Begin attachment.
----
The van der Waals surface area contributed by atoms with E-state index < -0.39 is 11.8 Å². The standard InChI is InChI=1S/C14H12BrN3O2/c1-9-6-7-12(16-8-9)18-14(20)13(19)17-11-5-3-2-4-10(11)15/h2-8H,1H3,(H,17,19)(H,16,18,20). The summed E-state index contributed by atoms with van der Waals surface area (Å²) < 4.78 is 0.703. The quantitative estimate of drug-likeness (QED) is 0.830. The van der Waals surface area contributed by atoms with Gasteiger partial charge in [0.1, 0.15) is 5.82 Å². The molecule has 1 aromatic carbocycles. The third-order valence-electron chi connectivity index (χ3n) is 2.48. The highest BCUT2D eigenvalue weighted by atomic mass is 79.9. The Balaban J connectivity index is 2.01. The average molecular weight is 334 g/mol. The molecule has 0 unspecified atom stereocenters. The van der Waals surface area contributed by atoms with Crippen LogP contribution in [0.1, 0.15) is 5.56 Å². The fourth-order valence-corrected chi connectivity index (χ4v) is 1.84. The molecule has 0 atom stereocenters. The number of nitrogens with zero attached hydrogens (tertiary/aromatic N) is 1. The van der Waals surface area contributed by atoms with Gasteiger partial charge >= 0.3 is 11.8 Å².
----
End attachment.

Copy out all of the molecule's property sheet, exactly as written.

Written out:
The van der Waals surface area contributed by atoms with E-state index < -0.39 is 11.8 Å². The standard InChI is InChI=1S/C14H12BrN3O2/c1-9-6-7-12(16-8-9)18-14(20)13(19)17-11-5-3-2-4-10(11)15/h2-8H,1H3,(H,17,19)(H,16,18,20). The summed E-state index contributed by atoms with van der Waals surface area (Å²) < 4.78 is 0.703. The quantitative estimate of drug-likeness (QED) is 0.830. The van der Waals surface area contributed by atoms with Gasteiger partial charge in [0.1, 0.15) is 5.82 Å². The molecule has 1 aromatic carbocycles. The third-order valence-electron chi connectivity index (χ3n) is 2.48. The highest BCUT2D eigenvalue weighted by atomic mass is 79.9. The Balaban J connectivity index is 2.01. The average molecular weight is 334 g/mol. The molecule has 0 unspecified atom stereocenters. The van der Waals surface area contributed by atoms with Crippen LogP contribution in [0.1, 0.15) is 5.56 Å². The fourth-order valence-corrected chi connectivity index (χ4v) is 1.84. The molecule has 0 atom stereocenters. The number of nitrogens with zero attached hydrogens (tertiary/aromatic N) is 1. The van der Waals surface area contributed by atoms with Gasteiger partial charge >= 0.3 is 11.8 Å².